I’ve documented this in Evernote. Maybe I’m missing something, but I don’t see how.
It looks as though you have set up an “Epigraph” Section Type in the project and applied it to the “James Edward Kelly” document. Great.
You also have an “Epigraph” Section Layout in your Compile format.
But have you told Compile that the “Epigraph” Section Layout in the Compile format should be applied to the “Epigraph” Section Type of the project? You can do so using “Assign Section Layouts…” in Compile if not.
All the best,
I’ll add that to my Evernote … but wait, it was already there.
Argh, yes, that was even in your original screenshots - sorry about that, it’s been a long day.
I just realised the problem: text overrides won’t override centred text because it’s assumed that if you have centred text in the editor it is for a reason and that you want to keep it that way. Otherwise the overrides are a bit too brute.
So the best thing to do here is to use a style, because you can then override the style in Compile to be formatted how you want.
All the best,
How can I override a style, if overriding centered text doesn’t work? Couldn’t the style be centered?
Just apply a style to the block quote (e.g. Block Quote style) and in the “Styles” area of Compile, add the block quote style and override it. In Scrivener 3, you can completely change how styled text appears during Compile.
All the best,
Then … where centering is concerned, “no style” is the same as “preserve formatting”?
So just to be clear — with “No Style” text block with additional adhoc formatting (centering in this case, Word call this “Direct Formatting”), you cannot use a global compile override but can only add a specific style in the text and manual style overrides in compile?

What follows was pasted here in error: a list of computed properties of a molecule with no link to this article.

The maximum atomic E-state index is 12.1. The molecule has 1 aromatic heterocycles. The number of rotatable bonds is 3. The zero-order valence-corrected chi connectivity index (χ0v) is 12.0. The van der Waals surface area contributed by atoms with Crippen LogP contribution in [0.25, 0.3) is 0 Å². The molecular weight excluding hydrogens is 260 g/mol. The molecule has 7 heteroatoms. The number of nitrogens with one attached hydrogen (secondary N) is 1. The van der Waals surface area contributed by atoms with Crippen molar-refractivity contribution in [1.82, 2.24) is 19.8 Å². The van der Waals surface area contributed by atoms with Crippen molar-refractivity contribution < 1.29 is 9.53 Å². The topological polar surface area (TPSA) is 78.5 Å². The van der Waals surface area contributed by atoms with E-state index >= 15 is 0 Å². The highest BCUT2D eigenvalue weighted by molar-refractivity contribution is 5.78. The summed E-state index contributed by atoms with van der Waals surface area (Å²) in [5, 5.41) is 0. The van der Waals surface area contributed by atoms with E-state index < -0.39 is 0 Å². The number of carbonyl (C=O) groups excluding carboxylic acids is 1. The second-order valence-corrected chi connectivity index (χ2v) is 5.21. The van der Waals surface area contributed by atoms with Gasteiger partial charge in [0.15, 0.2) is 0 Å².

This is a philosophical point, but my feeling is that this doesn’t follow the ideal that by default Scrivener text is “copy” that can easily be transformed on compile. Unlike Word, we have no way of easily visualising this hidden direct formatting. It makes it harder to do a quick compile transformation, as direct formatting takes precedent; weakening the separation of content and style that the compile philosophy embodies. Is this specific to text alignment, or applies to other properties of the text? I understand pragmatic reality should trump philosophical purity, as long as the rules governing this “cascade of styles” is clear. 8)
No, that’s not right at all. “No style” means exactly that - no style has been applied. It does not work like “Preserve Formatting”: it works the same as in Scrivener 2 with unstyled text.
When you choose to override formatting using a Section Layout, that overrides the formatting of any text with “No Style”.
However–centred text will be kept centred. Likewise if you right-align text but most of the other text is left-aligned, right-aligned text is maintained. That’s all. This way, we aren’t forcing users to use styles just to centre a line in the middle of some text or right-align a letter head, for instance. You can type some unstyled text, centre a line, and that line will still come out centred even if you override the text in Compile. But the rest of the text will use the alignment set in Compile.
There might be an argument for making this optional rather than standard behaviour, but I was trying to limit the number of already-significant options available when creating a Section Layout. But the assumption is that it would in general be quite rare to centre something in the editor that you do not want centred in all outputs. (Is there any reason this quote is centred in the editor, for instance?)
All the best,
OK, so text alignment is the only exception to the fact that compile can otherwise fully override all text formatting. I admit I am a philosophical purist for full, no holds barred, no sub-clauses, absolute separation of content and style.
I do know of colleagues who occasionally centre some text for IMO frivolous reasons without committing to a “proper” different style; and I grudgingly accept, perhaps, Scrivener should cater to a base broader than separationist fundamentalists like me… But it is surprising behaviour to the otherwise solid mantra that you can fully change the look of a project at compile time.
Well, you can fully change the project formatting at Compile time. Scrivener is just intelligent about it.
I’m in the same camp as nontroppo, but I’ll deal with it.